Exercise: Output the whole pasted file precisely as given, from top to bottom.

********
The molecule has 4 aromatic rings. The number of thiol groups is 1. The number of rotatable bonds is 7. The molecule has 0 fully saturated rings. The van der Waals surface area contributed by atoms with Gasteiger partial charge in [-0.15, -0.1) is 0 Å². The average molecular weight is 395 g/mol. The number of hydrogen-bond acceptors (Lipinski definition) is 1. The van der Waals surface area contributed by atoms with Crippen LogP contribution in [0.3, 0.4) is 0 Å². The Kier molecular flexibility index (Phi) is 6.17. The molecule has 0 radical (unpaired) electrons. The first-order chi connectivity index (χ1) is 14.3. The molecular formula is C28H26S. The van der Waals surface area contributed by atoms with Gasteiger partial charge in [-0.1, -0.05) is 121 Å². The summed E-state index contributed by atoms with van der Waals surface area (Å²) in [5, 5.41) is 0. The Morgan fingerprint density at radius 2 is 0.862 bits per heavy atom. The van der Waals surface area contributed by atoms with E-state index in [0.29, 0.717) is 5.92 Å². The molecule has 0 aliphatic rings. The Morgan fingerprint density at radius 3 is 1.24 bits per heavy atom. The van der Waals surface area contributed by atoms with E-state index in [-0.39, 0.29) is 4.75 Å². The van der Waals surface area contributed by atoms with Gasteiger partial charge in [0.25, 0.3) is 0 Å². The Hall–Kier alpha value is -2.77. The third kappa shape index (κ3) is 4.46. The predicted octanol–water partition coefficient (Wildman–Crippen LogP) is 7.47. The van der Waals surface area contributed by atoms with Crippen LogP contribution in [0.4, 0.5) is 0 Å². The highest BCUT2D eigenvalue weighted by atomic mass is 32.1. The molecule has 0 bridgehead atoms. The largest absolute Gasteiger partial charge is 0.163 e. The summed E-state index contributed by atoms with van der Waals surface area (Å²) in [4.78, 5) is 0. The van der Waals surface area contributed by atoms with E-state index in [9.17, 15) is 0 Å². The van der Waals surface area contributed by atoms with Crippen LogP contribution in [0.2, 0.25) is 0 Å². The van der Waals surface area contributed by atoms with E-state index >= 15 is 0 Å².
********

The molecule has 4 aromatic rings. The number of thiol groups is 1. The number of rotatable bonds is 7. The molecule has 0 fully saturated rings. The van der Waals surface area contributed by atoms with Gasteiger partial charge in [-0.15, -0.1) is 0 Å². The average molecular weight is 395 g/mol. The number of hydrogen-bond acceptors (Lipinski definition) is 1. The van der Waals surface area contributed by atoms with Crippen LogP contribution in [0.3, 0.4) is 0 Å². The Kier molecular flexibility index (Phi) is 6.17. The molecule has 0 radical (unpaired) electrons. The first-order chi connectivity index (χ1) is 14.3. The molecular formula is C28H26S. The van der Waals surface area contributed by atoms with Gasteiger partial charge in [-0.1, -0.05) is 121 Å². The summed E-state index contributed by atoms with van der Waals surface area (Å²) in [5, 5.41) is 0. The Morgan fingerprint density at radius 2 is 0.862 bits per heavy atom. The van der Waals surface area contributed by atoms with E-state index in [0.29, 0.717) is 5.92 Å². The molecule has 0 aliphatic rings. The Morgan fingerprint density at radius 3 is 1.24 bits per heavy atom. The van der Waals surface area contributed by atoms with E-state index in [-0.39, 0.29) is 4.75 Å². The van der Waals surface area contributed by atoms with Gasteiger partial charge in [0.25, 0.3) is 0 Å². The Hall–Kier alpha value is -2.77. The third kappa shape index (κ3) is 4.46. The predicted octanol–water partition coefficient (Wildman–Crippen LogP) is 7.47. The van der Waals surface area contributed by atoms with Crippen LogP contribution in [0.4, 0.5) is 0 Å². The highest BCUT2D eigenvalue weighted by atomic mass is 32.1. The molecule has 0 bridgehead atoms. The largest absolute Gasteiger partial charge is 0.163 e. The summed E-state index contributed by atoms with van der Waals surface area (Å²) in [4.78, 5) is 0. The van der Waals surface area contributed by atoms with E-state index in [9.17, 15) is 0 Å². The van der Waals surface area contributed by atoms with Crippen LogP contribution in [0.2, 0.25) is 0 Å². The van der Waals surface area contributed by atoms with E-state index >= 15 is 0 Å².